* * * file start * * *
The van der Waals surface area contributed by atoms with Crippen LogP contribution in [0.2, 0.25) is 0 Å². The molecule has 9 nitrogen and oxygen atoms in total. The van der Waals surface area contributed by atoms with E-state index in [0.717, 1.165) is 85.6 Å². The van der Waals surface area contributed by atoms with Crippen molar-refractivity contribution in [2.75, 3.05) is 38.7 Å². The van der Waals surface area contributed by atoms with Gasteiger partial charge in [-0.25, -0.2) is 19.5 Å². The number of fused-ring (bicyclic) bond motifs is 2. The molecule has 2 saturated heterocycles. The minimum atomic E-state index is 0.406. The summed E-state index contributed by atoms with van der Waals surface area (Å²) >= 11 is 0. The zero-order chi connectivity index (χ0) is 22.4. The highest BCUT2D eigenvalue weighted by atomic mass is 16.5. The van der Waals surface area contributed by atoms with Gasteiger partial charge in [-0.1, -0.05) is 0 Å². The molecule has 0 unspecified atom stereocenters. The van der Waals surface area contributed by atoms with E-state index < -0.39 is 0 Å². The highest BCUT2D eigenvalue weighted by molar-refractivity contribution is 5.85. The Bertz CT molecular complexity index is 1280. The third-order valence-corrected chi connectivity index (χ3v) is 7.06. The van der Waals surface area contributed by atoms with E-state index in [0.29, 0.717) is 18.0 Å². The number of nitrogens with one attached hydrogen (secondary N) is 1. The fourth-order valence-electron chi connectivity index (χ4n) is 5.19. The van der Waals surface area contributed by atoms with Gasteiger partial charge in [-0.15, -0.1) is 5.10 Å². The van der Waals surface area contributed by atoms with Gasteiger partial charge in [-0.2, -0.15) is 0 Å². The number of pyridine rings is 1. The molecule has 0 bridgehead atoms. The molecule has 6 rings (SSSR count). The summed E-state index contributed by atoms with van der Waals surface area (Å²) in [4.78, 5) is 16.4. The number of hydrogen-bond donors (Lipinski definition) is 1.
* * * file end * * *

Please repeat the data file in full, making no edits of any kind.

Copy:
The van der Waals surface area contributed by atoms with Crippen LogP contribution in [0.2, 0.25) is 0 Å². The molecule has 9 nitrogen and oxygen atoms in total. The van der Waals surface area contributed by atoms with E-state index in [0.717, 1.165) is 85.6 Å². The van der Waals surface area contributed by atoms with Crippen molar-refractivity contribution in [2.75, 3.05) is 38.7 Å². The van der Waals surface area contributed by atoms with Gasteiger partial charge in [-0.25, -0.2) is 19.5 Å². The number of fused-ring (bicyclic) bond motifs is 2. The molecule has 2 saturated heterocycles. The minimum atomic E-state index is 0.406. The summed E-state index contributed by atoms with van der Waals surface area (Å²) >= 11 is 0. The zero-order chi connectivity index (χ0) is 22.4. The highest BCUT2D eigenvalue weighted by atomic mass is 16.5. The van der Waals surface area contributed by atoms with Gasteiger partial charge in [-0.1, -0.05) is 0 Å². The molecule has 0 unspecified atom stereocenters. The van der Waals surface area contributed by atoms with E-state index < -0.39 is 0 Å². The highest BCUT2D eigenvalue weighted by molar-refractivity contribution is 5.85. The Bertz CT molecular complexity index is 1280. The third-order valence-corrected chi connectivity index (χ3v) is 7.06. The van der Waals surface area contributed by atoms with E-state index in [0.29, 0.717) is 18.0 Å². The number of nitrogens with one attached hydrogen (secondary N) is 1. The fourth-order valence-electron chi connectivity index (χ4n) is 5.19. The van der Waals surface area contributed by atoms with Gasteiger partial charge in [-0.15, -0.1) is 5.10 Å². The van der Waals surface area contributed by atoms with Gasteiger partial charge in [-0.2, -0.15) is 0 Å². The number of pyridine rings is 1. The molecule has 0 bridgehead atoms. The molecule has 6 rings (SSSR count). The summed E-state index contributed by atoms with van der Waals surface area (Å²) in [4.78, 5) is 16.4. The number of hydrogen-bond donors (Lipinski definition) is 1.